Director Lenny Abrahamson's "Room," his adaptation of the best selling novel by Emma Donoghue (who also wrote the film's screenplay), is a compulsively watchable and superbly wrenching film that I feel will disturb and haunt unlike most films released in 2015, especially if you have not read the novel (like myself). In fact, what is even more surprising about the experience of this film, is how empathetic and life affirming it actually is considering the excessive horror that fuels the story. In some ways, I am finding it difficult to figure out how to review this film without revealing too terribly much about the plot but I will try as I do think that "Room," while not only being compelling, poetic, as well as being an intelligently emotional and cerebral steam roller, it is also one of the very best films of 2015.

I'll try to keep it brief...

"Room" stars the sensationally naturalistic Jacob Tremblay as 5 year old Jack, who lives within a tiny room with his young Mother played beautifully by Brie Larson. The crowded room in question contains a bathtub, equally small yet functioning kitchen, a closet, television, and bed, which Jack shares with his Ma. Yet, there are no windows other than a skylight...and no means of leaving.

For Jack, the entirety of the world is this very room, as if it existed as its own planet, where Jack and Ma are the only people, animals and plant life don't exist and even the images on television are invented approximations of human beings. Only through a seismic event does Jack begin to view and experience the world as it truly exists through his own eyes and growing perceptions of what constitutes reality, with its complete horrors and wonders.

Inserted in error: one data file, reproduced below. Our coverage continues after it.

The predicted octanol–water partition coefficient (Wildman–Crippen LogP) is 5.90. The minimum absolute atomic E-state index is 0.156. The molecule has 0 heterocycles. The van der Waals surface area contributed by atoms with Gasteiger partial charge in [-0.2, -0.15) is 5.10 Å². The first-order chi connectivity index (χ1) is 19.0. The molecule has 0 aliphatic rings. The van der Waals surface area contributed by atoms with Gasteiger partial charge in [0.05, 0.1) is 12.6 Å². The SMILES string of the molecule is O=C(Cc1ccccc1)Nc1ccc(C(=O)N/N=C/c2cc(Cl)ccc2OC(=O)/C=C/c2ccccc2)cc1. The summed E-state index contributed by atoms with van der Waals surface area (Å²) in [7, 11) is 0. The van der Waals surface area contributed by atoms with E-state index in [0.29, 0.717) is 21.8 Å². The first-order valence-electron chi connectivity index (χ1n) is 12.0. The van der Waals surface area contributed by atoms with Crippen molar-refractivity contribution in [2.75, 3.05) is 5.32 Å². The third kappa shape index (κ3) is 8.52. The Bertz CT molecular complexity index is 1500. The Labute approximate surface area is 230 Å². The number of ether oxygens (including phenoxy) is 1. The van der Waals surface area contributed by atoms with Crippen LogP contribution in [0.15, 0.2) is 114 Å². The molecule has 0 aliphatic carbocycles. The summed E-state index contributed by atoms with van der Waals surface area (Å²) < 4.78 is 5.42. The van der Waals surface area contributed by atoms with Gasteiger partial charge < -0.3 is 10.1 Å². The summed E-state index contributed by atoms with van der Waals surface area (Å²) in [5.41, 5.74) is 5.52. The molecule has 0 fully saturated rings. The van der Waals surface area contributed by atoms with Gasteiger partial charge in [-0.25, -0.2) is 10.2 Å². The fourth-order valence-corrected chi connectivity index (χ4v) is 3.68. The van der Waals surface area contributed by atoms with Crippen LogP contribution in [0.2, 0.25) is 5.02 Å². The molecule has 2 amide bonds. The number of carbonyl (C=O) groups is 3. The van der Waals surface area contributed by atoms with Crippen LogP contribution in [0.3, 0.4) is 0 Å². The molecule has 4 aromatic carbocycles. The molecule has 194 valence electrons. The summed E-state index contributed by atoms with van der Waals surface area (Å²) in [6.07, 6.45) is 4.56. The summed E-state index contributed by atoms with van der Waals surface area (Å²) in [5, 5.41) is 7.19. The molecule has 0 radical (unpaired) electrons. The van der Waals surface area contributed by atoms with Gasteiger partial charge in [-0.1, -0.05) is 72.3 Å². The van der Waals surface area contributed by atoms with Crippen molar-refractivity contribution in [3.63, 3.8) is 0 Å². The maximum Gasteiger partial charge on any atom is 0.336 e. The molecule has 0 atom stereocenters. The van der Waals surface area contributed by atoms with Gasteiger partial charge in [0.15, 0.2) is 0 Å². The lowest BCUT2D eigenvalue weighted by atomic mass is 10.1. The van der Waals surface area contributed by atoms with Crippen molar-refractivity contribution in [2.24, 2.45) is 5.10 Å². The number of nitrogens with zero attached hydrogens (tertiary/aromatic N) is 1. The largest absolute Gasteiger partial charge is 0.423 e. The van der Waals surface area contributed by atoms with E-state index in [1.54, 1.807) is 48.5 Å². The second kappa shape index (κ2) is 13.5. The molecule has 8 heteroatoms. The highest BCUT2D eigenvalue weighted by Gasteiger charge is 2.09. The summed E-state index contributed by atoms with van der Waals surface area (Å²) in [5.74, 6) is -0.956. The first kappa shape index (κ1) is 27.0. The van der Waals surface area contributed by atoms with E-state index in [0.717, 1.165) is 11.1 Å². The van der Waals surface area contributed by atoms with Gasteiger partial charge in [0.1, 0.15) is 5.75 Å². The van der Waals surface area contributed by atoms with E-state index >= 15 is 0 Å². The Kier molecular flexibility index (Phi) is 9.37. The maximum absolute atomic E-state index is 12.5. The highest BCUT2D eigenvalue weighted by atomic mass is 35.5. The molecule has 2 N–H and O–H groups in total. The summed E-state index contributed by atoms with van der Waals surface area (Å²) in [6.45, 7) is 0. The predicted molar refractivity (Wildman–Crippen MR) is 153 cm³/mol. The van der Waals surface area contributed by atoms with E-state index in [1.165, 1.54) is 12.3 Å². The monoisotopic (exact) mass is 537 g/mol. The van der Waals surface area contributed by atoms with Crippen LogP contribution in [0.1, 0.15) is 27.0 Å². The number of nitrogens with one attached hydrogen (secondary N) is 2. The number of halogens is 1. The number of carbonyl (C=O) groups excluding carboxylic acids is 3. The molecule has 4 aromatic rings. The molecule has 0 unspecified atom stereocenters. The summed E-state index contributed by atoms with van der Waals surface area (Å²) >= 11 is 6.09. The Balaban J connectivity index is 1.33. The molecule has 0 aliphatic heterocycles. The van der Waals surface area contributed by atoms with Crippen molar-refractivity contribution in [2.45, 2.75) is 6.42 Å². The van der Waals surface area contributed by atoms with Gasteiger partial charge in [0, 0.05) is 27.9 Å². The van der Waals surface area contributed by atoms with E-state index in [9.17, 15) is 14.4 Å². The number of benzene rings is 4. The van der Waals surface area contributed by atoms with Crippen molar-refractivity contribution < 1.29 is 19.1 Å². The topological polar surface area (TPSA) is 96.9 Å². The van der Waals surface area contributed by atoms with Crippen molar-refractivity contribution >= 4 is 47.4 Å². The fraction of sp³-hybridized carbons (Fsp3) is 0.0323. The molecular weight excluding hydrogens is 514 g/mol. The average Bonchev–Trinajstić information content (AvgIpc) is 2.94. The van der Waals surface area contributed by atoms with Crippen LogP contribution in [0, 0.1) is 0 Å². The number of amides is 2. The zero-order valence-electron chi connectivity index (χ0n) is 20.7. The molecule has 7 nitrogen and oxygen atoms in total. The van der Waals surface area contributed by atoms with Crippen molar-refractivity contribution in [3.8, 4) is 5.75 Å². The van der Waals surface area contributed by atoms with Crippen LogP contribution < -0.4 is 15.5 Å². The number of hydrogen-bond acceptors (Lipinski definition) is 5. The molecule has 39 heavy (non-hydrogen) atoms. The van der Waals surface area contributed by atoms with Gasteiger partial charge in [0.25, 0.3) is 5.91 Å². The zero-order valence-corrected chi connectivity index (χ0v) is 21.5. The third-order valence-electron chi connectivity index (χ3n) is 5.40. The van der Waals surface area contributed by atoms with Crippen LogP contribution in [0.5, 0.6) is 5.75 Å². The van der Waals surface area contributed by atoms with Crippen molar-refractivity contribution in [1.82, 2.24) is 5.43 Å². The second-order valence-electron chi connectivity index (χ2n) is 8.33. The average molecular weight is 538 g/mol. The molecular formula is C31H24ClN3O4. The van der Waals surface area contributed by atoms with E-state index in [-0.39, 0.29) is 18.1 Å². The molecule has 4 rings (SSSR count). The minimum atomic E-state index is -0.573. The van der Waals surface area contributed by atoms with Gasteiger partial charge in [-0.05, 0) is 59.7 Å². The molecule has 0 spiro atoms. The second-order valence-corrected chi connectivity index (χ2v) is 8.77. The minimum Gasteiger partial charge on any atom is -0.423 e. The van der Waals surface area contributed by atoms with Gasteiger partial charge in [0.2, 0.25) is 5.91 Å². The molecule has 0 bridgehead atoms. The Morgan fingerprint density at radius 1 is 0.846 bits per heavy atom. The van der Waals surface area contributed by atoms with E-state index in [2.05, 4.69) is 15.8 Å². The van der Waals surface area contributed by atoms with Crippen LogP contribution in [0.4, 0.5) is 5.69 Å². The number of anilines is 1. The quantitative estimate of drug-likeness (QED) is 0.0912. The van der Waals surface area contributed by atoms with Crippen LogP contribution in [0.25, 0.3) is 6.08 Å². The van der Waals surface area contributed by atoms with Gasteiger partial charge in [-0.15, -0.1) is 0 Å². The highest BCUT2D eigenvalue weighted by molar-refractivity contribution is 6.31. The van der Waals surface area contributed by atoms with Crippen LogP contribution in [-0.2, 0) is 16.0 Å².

Lenny Abrahamson's "Room" is a remarkable, multi-layered film that richly merges aspects of a thriller, psychological drama, survival story and a family drama, with the bonds of a Mother and child at its core. I will strongly warn those of you reading who happen to be parents that this film just may be too agonizing to sit through. Frankly, for myself, I found the film's first half to be intense to the point of excruciating. But that being said, there is nothing presented within the film that is gratuitous in any fashion. All violence is suggested and for a film that does indeed contains vibrant themes of abuse, imprisonment, and rape, and unflinchingly so, Abrahamson handles every moment with as much restraint and unquestionable truth to the story he is attempting to tell.

For "Room," with all of its nightmarish qualities, is a story of survival, healing, the protection and cultivation of innocence and the resiliency of the human spirit, especially the spirit contained within a child. Often as I watched the film, memories of Director Peter Jackson's unfairly maligned, undeniably weird yet deeply effective "The Lovely Bones" (2009) as well as those from Director Terry Gilliam's repugnant, career worst "Tideland" (2005) entered my brain, as each of those films covered similar thematic territories that deal with searing trauma told from a child's perspective.

Perhaps, it is that very perception, as Abrahamson elegantly visualizes, that keeps the terror and pain of the film's story simultaneously upfront but is never presented tastelessly. As I have previously stated, there is no on-screen violence whatsoever as Abrahamson stages the film as viewing the world through Jack's eyes. Even during one climactic moment, we are given the untainted purity of Jack's perception of the world while also sitting on the edges of our seats, with nerves completely frayed and fried.